People v. Kusumoto (1985)Annotate this Case
THE PEOPLE, Plaintiff and Respondent, v. RIC KIYOSHI KUSUMOTO, Defendant and Appellant.
(Opinion by Wiener, Acting P. J., with Lewis, J., and Adams, J., concurring.) [169 Cal. App. 3d 488]
Thomas S. Szakall, under appointment by the Court of Appeal, for Defendant and Appellant.
John K. Van de Kamp, Attorney General, Jesus Rodriguez and Robert B. Shaw, Deputy Attorneys General, for Plaintiff and Respondent.
WIENER, Acting P. J.
Ric Kiyoshi Kusumoto appeals from a judgment of conviction entered after a jury found him guilty of two counts of lewd [169 Cal. App. 3d 490] and lascivious acts upon a child (Pen. Code, § 288, subd. (a)), two counts of rape by object (Pen. Code, § 289, subd. (a)), and one count of child molestation (Pen. Code, § 647a). fn. 1 He was sentenced to a term of 12 years in prison on the section 289(a) counts. Sentence on the two section 288(a) counts was stayed pursuant to section 654.
Thirteen-year-old Jerine and her fifteen-year-old sister Eryine lived with their sister Anrica and her husband, Kusumoto. One afternoon, when Jerine was sleeping on the couch, she awoke to find Kusumoto's hand in her shorts and his finger in her vagina. She cussed him and went into her room. A couple of weeks later, while Jerine was sleeping on the couch late at night, she again awoke to find Kusumoto's hand in her shorts and his finger in her vagina. She went to her room and closed the door. fn. 2
Penal Code section 289(a) provides: "Every person who causes the penetration, however, slight, of the genital or anal openings of another person, by any foreign object, substance, instrument, or device when the act is accomplished against the victim's will by means of force, violence, duress, menace, or fear of immediate and unlawful bodily injury on the victim or another person for the purpose of sexual arousal, gratification, or abuse, shall be punished by imprisonment in the state prison for three, six, or eight years." (Italics added.)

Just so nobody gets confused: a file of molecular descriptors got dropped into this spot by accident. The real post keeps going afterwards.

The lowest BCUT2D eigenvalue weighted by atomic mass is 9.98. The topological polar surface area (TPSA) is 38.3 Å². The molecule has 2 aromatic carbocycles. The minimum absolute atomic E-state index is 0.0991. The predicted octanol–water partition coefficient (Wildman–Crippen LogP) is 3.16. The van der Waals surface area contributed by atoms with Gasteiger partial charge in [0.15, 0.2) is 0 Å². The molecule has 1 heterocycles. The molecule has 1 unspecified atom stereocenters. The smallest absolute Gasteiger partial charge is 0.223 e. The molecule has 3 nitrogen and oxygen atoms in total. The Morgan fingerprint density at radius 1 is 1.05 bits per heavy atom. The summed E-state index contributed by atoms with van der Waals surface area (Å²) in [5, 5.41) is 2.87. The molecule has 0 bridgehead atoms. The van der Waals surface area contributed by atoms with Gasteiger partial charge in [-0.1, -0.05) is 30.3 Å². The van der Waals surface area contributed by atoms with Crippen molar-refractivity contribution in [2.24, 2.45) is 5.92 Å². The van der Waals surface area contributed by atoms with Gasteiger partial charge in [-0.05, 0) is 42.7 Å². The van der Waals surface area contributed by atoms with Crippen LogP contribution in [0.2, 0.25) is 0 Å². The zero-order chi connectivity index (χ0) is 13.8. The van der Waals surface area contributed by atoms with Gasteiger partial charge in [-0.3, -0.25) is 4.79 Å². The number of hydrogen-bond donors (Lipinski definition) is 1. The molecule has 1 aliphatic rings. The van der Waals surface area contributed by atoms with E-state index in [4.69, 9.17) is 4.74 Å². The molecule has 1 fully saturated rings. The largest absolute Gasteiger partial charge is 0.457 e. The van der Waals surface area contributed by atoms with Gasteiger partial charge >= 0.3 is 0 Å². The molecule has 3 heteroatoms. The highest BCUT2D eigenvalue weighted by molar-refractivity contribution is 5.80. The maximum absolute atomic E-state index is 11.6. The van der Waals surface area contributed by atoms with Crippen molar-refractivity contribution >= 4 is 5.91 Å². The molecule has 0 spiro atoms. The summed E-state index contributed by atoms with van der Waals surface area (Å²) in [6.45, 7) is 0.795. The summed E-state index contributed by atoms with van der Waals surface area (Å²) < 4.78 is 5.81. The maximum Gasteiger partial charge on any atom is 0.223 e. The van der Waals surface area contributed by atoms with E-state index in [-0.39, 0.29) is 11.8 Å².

[1a] Kusumoto does not challenge his conviction on the lewd and lascivious acts (§ 288(a)) and child molestation (§ 647a) charges. He argues, however, that the section 289(a) charges against him should have been dismissed (§ 1118) because there was insufficient evidence of "force." He admits that the evidence is sufficient to demonstrate he took advantage of Jerine's being asleep to commit the acts, but he contends that because he did not physically subdue Jerine or threaten her, the insertion of his finger into her vagina was not "by means of force" as required by the statute.
To buttress his position, Kusumoto refers to the jury instructions on the section 289(a) charges. Defining the element of force, the court instructed the jury it was required to find "that the penetration was caused by the use [169 Cal. App. 3d 491] of force sufficient to accomplish the act...." fn. 3 Kusumoto argues that this instruction effectively removed the additional element of force from the crime since, by definition, the act of penetration cannot be committed without some force sufficient to satisfy the instructional requirement.
 Section 289(a) was enacted in 1978 to correct a deficiency in existing law. Prior to that time, forcible rape, oral copulation and sodomy were subject to fairly severe penalties (between two and five years in prison) but the forcible insertion of objects into a victim's vagina or anus was punishable only as a battery. (§ 242.) According to a report prepared for the Senate Committee on Judiciary, section 289(a) was intended to correct the discrepancy by making the punishment for forcible rape-by-object the same as that for rape. In 1980, Assembly Bill No. 3420 was passed in order to increase the penalties for object rape to correspond to those for all other forcible sexual assaults. (Stats. 1980, ch. 409, § 1, p. 798.)
[1b] We begin by comparing section 289 with those statutes which define the other sexually assaultive crimes to determine if they offer any clues as to whether the Legislature intended the concept of "force" to encompass those situations in which the defendant penetrates the victim while asleep. We must first, however, focus on section 289 in its entirety. In addition to subdivision (a) which defines forcible object rape, subdivision (b) also defines a form of object rape distinguished by the victim's inability to give consent: "Every person who causes the penetration, however slight, of the genital or anal openings of another person by any foreign object, substance, instrument, or device when the victim is at the time incapable, through lunacy or other unsoundness of mind, whether temporary or permanent, of giving legal consent, and this is known or reasonably should be known to the person committing the act, for the purpose of sexual arousal, gratification, [169 Cal. App. 3d 492] or abuse, shall be punished by imprisonment in the state prison, or in a county jail for a period of not more than one year."